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H&R Block, Inc. Message Board

  • anglinbabe anglinbabe Aug 19, 2011 12:14 PM Flag

    Master Limited Partnership

    Anyone familiar with the 'Master Limited Partnership'? Have a client asking about, so I'm researching? This is in a Roth account. If 'gains' from one of the Roth components is used to 'purchase' or invest in another Roth component, is there a tax consequence? The money stays in the Roth and never taken by investor.

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    • Basically when you have a MLP inside an IRA, you have to look at the K-1 you get each year and see what the unrelated business taxable income is (find it in box 20U). If this is above $1000 during a tax year for all MLPs in your IRAs, then there is a requirement to file a form 990 - though I understand that this would be done by your IRA broker if this happened. Since you get to net out all the K-1s from MLPs in this calculation and many MLPs tend to toss off negative UBTI in a given year, this limit generally won't be hit by most investors unless they own very large amounts of MLP units (probably in the thousands or more). If the UBTI limit is over $1000, then you can file those K-1 forms away since you won't have any other tax related issues with them.

      • 3 Replies to rbotterb
      • phonore@sbcglobal.net phonore Aug 24, 2011 9:56 AM Flag

        Can you cite an authoratative source for the "netting" of K1s for UBTI purposes? There is quite a bit of disagreement on that. Also some folks feel you can carryover negative UBTI to offset positive UBTI in a future year (for the same MLP) provided a 990T is filed. Obviously you cannot net and carryover as well. I have yet to find anything from the IRS on this topic.

        Also some of the E&P MLPs (VNR, EVEP) throw off significant amounts of UBTI ($2/unit even after depletion, etc). Doesn't take much to get to $1K in that situation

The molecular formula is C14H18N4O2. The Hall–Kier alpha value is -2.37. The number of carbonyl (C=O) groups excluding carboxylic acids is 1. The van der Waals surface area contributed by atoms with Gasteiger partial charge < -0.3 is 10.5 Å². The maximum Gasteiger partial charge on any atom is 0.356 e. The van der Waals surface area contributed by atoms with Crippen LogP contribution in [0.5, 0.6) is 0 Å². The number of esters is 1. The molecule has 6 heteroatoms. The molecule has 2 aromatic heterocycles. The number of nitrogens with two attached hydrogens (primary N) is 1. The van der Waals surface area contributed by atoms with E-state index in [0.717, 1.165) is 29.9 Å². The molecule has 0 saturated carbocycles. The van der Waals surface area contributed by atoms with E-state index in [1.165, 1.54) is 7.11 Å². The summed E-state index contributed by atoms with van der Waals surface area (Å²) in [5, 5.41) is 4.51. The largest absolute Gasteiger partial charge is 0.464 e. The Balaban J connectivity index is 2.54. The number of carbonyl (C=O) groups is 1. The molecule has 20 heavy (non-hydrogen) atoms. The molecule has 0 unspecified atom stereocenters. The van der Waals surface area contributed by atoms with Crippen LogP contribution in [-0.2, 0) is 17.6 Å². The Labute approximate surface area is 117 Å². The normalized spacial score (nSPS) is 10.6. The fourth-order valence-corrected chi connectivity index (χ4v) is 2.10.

• As a rule it is best not to have an MLP or other pass-through entity in an IRA. If instead it is owned directly, any depreciation or depletion may be used to reduce your other taxable income and any increase in value is treated as capital gain. With a tax deferred account like an IRA withdrawals are treated as ordinary income.

    • MLP's generally have large cash flow because it is a return of capital as opposed to income, find them better owned individually because usually or often return is not taxable

      There is also a limitation on unrelated business income that could come into play

    • Correct me if i'm wrong but the only tax treatment for Roths if at least 59 1/2 is a loss if the total roth distribution is less than original contribution/basis but if it's higher it's free if all other rules are abided by.
      what happens inside the Roth has no effect.

    • I found this on Morgan Stanley site:

      What are MLPs?
      MLPs are partnerships that trade on U.S. public exchanges or markets (e.g., NYSE). Most MLPs own and operate assets in the energy sector as natural resource-based companies that own, build and maintain the energy infrastructure (e.g., pipelines, storage facilities, gathering systems and processing plants) of North America. They are structured as partnerships rather than taxable corporations, so they do not pay federal or state income taxes at the entity level. The business model of a typical MLP seeks the advantages of high barriers to entry, low price sensitivities and continued demand for energy-related products and services due to overall energy demand.

      Why invest in MLPs?
      MLPs have historically performed well in a variety of market environments, typically with low correlation to the market. Investors have favored this asset class for its recent history of high, stable and growing distributions. However, there can be no assurance that performance, low correlation or high distributions will continue in the future.

 
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